This country is number 1 in the selling of arms to all types of scoundrels throughout the world — hardly the type of activity that peace-loving and war-ending Americans would embrace. As for Iraq, a bad situation has been made worse. I don’t believe that if we pull out, everything is going to be fine and honestly, I don’t know what the solution is — maybe a three-way division, separate countries for the Kurds, Sunnis and the Shiites.

I do believe that this country has to get out as quickly as possible and that there should be no troop surge. Environmentalists, of which I’m one, are not unwittingly helping terrorists by insisting that we not drill in ANWAR or the Gulf of Mexico. We continue to send money for oil to those who are not our friends because this country is too socio-politically weak. We’ve known for 30 years what needed to be done and the technologies would’ve been developed, but oil has a stranglehold on the powers that be and the American public happily follows the pied piper of huge consumption without any regard for the consequences.

You say that no American wants our way of life to end. I do! I want us to live in a sustainable way where our energy is renewable, the food we eat is natural and organic, our development is based on proper infrastructure, our foreign policy is based on building people’s livelihoods and, yes, peace in our hearts. Presently most of our ways are based on greed and mass consumption.

Let the change begin.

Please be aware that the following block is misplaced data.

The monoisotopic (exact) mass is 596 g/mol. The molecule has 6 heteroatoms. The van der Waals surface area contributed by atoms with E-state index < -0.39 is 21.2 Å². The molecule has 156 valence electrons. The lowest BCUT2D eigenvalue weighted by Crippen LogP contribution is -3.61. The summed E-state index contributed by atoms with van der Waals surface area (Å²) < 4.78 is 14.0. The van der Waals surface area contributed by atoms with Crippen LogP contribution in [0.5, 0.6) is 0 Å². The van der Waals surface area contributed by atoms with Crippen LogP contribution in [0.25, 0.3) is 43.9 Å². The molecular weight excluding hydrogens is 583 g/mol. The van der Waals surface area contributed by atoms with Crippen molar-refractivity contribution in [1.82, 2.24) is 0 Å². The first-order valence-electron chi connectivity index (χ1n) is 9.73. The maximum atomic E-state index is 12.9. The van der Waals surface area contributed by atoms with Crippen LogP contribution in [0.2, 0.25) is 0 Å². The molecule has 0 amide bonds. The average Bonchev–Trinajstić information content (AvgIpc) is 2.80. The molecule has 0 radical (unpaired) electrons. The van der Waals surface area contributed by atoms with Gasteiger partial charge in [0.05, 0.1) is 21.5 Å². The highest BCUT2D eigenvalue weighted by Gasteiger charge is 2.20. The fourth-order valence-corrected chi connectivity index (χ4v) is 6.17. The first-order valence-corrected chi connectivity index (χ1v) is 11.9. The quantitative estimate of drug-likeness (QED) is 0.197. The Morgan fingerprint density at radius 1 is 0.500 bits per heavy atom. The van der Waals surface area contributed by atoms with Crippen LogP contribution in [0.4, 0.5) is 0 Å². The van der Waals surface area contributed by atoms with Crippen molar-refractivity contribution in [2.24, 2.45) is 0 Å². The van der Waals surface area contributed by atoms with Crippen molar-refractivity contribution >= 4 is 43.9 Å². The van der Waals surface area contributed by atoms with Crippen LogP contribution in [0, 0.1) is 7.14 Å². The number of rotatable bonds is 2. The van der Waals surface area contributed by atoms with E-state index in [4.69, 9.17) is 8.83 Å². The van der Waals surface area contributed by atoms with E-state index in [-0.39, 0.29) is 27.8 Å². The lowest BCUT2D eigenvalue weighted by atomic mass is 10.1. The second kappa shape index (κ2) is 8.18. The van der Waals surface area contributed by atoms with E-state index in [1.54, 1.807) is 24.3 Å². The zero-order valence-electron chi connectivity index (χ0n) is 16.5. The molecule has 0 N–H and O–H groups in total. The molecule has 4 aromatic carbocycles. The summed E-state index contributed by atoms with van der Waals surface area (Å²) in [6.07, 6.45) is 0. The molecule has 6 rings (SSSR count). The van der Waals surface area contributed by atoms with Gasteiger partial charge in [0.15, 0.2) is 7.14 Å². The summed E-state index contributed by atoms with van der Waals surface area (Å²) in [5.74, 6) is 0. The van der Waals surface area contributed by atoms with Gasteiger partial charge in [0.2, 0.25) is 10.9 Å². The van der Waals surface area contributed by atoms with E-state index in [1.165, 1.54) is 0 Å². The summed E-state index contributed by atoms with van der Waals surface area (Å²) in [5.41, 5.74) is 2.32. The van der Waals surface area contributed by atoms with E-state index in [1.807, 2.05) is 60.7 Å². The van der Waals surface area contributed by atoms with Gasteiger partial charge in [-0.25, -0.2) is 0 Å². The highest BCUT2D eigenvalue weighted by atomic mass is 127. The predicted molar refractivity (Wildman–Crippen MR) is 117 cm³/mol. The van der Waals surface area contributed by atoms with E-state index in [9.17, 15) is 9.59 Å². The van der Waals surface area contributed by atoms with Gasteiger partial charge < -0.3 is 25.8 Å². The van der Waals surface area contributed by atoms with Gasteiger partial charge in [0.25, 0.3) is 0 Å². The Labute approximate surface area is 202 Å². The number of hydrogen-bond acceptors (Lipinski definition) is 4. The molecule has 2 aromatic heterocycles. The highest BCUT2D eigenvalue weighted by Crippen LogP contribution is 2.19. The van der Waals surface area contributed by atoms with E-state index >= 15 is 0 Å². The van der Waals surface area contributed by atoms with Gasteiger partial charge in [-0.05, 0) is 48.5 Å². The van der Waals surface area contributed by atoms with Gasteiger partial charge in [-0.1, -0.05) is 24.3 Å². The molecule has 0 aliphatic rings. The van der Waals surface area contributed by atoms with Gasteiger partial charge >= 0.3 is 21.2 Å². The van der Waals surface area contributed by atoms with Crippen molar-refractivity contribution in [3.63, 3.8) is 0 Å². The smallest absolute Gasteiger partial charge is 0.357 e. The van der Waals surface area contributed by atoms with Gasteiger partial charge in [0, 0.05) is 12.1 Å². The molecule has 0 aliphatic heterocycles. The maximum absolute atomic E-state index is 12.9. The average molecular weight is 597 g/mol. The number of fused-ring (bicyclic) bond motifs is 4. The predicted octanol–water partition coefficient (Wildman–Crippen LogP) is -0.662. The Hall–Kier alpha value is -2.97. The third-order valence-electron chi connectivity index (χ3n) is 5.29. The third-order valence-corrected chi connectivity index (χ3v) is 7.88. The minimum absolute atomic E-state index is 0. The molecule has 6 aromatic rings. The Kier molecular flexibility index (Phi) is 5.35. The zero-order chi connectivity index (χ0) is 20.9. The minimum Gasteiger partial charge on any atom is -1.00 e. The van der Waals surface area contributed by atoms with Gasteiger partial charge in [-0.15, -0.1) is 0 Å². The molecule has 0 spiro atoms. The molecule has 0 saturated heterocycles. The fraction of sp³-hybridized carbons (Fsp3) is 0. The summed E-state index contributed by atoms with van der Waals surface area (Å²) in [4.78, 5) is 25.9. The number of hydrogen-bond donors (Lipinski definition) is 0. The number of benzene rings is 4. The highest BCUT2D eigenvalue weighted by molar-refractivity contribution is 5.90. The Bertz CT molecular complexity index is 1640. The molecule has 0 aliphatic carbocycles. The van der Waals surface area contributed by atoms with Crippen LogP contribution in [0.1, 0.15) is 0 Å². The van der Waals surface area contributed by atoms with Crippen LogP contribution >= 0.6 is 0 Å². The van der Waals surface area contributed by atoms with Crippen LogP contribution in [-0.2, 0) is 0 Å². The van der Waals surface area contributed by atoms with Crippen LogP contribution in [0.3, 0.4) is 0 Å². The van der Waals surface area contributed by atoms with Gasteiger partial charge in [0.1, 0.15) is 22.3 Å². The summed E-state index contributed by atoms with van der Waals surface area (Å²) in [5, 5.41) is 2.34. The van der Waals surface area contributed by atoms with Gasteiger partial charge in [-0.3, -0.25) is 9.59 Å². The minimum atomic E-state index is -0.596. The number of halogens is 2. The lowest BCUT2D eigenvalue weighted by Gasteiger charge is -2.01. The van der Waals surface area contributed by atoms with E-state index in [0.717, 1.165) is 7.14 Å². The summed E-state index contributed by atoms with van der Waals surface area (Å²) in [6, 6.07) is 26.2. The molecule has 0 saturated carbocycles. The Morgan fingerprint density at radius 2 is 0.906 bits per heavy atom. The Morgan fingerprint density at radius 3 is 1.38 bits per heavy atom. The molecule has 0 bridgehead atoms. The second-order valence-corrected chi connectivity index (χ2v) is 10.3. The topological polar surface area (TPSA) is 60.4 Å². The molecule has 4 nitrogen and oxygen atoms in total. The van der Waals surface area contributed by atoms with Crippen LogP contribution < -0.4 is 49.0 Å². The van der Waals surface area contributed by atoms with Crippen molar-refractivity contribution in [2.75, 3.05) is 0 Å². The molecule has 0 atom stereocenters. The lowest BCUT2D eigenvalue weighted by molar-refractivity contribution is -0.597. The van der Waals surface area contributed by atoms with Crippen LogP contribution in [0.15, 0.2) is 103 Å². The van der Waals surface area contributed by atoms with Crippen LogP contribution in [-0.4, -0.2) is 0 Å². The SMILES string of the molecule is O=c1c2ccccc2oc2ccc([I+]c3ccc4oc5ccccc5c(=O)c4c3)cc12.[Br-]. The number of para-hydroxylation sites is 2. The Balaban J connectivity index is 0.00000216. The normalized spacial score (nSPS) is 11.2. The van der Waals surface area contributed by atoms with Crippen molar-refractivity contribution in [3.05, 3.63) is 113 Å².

Mark Perry

Koloa


Mahalo for the road changes

Like anyone who uses our congested roads regularly, I’m well aware of the conditions we face every day.

I’ve read and tend to agree with all of the complaints that make it into the newspaper on a regular basic.

However, we who are so quick to criticize and complain should also be able to say “mahalo” when changes are made that help, even little changes.

A few such changes have happened on the Eastside recently. First, there was the permanent green light and through-traffic pattern for north-bound traffic at the Kapule/Kuhio junction near Hanama‘ulu and the airport. It took me a while to figure out what was happening but once I did, I loved it.

Then there was the makeover of the intersection near Waipouli Beach Resort and Kauai Village. I don’t know whose nickel paid for the changes or whose idea it was but thank you ,thank you, thank you. Not only does the area look a lot better, drivers can now stick to the left lane from Wailua bridge all the way through to past that intersection. No more having to scoot over to the right lane to avoid getting caught in the left- turn-only lane at Kauai Village.

Staying in the left lane means you can turn off onto the bypass if you choose or continue through on Kuhio Highway without a problem.

That brings me to the most recent change. The southbound extension to the Kapaa Bypass is wonderful. I hope everyone tries it and likes it. Living on Kawaihau Rd., I used to come down on Laipo, turn I think it’s Kanaele that passes the Kapa‘a transfer station and get on to the bypass via the roundabout. I thought that was great except that the road was pretty curvy and drivers weren’t always careful. Now I go down Laipo to Haua‘ala and turn right on to the extension. Surprisingly, I thought it would be longer but it takes less time and generates a lot less frustration. Mahalo for the relief.

Kathleen Ardyess

Kapa‘a